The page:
Marshall, Nova Scotia, Canada, reform, evaluation, Director of Public Prosecution, Public Prosecution Service
The author describes the reforms to the prosecution system in Nova Scotia which were recommended by the Marshall Inquiry in its 1989 report, and reviews the extent to which they have been effectively implemented during the ensuing decade. He concludes that many of the objectives originally identified by the Marshall Inquiry in this respect have been substantially met, but that in some areas there is still room for improvement. Finally, he notes the absence of systematic evaluations of prosecutorial institutions and practices in Canadian jurisdictions, and that because of this, it is difficult to say whether the Marshall Inquiry's objectives might have been equally or more effectively met with less radical (and probably less expensive) reforms.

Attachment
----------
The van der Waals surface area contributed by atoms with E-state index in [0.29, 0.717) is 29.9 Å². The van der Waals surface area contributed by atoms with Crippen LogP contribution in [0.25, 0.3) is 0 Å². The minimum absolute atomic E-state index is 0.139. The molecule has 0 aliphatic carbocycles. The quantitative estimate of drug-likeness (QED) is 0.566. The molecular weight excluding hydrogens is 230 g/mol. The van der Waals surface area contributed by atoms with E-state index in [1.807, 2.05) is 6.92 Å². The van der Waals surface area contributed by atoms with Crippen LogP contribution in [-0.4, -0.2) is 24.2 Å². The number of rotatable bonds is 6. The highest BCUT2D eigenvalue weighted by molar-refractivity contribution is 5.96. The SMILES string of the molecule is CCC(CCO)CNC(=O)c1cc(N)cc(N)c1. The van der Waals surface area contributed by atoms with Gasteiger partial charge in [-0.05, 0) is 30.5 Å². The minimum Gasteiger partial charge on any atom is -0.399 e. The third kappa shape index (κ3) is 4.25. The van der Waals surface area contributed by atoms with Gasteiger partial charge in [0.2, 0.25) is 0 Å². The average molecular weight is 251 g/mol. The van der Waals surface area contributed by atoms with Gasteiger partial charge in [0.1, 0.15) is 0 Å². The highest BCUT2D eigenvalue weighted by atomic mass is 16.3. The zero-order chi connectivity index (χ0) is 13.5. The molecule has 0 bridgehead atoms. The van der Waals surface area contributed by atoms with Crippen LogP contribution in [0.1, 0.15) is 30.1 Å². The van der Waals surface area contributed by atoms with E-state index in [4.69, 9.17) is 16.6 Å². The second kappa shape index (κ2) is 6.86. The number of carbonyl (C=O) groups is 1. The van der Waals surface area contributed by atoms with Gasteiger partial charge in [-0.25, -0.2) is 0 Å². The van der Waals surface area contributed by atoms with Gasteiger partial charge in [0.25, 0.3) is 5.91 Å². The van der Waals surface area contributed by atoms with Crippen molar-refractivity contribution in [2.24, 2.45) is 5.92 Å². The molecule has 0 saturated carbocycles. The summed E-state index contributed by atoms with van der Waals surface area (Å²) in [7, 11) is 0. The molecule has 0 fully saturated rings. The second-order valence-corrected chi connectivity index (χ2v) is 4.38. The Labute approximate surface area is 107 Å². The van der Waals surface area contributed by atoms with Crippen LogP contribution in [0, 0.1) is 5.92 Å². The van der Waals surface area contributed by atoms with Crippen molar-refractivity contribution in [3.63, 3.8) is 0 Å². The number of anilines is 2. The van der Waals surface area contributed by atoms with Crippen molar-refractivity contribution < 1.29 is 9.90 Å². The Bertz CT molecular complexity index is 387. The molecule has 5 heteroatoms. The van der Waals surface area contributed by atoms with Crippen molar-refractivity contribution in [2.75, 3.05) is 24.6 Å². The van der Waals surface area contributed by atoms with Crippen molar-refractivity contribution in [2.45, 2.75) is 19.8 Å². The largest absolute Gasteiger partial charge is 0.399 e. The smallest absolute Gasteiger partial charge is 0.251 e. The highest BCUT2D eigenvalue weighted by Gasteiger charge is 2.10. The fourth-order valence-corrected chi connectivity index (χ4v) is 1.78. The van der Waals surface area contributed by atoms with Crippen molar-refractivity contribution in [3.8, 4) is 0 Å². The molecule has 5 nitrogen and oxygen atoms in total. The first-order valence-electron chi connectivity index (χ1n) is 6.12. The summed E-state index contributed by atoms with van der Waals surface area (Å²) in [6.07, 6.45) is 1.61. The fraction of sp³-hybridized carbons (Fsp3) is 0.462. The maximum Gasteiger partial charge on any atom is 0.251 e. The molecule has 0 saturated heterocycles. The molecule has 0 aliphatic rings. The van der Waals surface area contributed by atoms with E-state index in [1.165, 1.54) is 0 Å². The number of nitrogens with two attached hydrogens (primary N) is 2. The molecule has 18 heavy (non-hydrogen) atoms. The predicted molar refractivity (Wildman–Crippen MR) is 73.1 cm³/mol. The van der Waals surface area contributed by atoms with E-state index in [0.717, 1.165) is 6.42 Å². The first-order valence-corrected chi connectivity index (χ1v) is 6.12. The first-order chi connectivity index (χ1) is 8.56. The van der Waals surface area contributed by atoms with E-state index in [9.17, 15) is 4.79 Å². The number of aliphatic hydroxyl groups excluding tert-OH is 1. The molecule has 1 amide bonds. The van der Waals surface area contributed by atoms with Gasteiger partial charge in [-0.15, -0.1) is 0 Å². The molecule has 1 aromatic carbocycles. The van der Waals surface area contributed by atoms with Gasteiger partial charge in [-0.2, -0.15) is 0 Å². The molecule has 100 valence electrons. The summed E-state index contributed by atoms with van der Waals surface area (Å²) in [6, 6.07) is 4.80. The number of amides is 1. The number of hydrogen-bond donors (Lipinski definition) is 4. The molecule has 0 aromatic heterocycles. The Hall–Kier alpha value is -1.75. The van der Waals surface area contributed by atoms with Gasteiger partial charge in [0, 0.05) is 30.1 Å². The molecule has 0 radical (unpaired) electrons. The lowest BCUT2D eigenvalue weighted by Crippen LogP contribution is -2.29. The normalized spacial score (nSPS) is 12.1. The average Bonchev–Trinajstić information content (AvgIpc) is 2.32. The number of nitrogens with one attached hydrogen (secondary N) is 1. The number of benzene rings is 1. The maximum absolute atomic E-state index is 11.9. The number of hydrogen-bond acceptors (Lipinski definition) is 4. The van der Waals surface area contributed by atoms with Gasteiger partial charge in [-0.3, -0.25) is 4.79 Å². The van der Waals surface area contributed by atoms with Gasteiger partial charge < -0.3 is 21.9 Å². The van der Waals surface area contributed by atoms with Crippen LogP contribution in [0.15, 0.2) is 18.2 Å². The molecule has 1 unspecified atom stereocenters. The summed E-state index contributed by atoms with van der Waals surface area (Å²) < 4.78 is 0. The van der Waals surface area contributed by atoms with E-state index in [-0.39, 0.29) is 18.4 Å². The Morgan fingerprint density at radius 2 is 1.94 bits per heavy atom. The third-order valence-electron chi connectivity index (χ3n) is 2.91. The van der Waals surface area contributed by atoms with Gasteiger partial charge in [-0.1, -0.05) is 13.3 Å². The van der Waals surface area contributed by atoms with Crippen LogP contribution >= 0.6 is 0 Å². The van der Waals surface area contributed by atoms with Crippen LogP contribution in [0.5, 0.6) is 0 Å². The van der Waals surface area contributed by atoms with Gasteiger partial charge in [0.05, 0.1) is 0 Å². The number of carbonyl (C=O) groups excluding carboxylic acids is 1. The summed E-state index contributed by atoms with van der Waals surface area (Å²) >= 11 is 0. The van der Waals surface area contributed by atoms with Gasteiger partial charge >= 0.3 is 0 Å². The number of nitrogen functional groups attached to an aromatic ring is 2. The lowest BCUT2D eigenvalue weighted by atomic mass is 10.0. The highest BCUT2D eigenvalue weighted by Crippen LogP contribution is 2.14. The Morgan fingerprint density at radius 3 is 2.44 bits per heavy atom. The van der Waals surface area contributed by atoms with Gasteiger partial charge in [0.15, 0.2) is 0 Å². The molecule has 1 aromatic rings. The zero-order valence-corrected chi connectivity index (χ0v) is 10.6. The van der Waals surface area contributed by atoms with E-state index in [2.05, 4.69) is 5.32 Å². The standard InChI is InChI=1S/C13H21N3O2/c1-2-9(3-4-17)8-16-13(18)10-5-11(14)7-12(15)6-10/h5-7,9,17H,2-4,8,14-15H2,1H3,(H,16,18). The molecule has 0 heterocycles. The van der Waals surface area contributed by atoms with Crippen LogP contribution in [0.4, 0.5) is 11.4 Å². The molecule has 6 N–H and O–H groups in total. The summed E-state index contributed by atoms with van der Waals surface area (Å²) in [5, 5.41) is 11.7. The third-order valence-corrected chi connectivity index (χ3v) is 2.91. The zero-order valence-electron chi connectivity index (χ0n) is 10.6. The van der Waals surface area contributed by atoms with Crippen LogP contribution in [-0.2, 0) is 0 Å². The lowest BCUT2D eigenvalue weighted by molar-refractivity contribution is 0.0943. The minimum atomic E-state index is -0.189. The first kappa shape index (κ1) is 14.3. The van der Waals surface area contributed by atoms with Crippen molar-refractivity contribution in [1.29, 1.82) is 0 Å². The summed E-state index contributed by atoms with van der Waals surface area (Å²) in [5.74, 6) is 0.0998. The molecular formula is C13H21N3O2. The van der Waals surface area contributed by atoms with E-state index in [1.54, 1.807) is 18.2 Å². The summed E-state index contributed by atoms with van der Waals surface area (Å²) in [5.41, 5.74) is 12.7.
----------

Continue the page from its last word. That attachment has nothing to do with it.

Philip C. Stenning, "Independence and the Director of Public Prosecutions: The Marshall Inquiry and Beyond" (2000) 23:2 Dal LJ 385.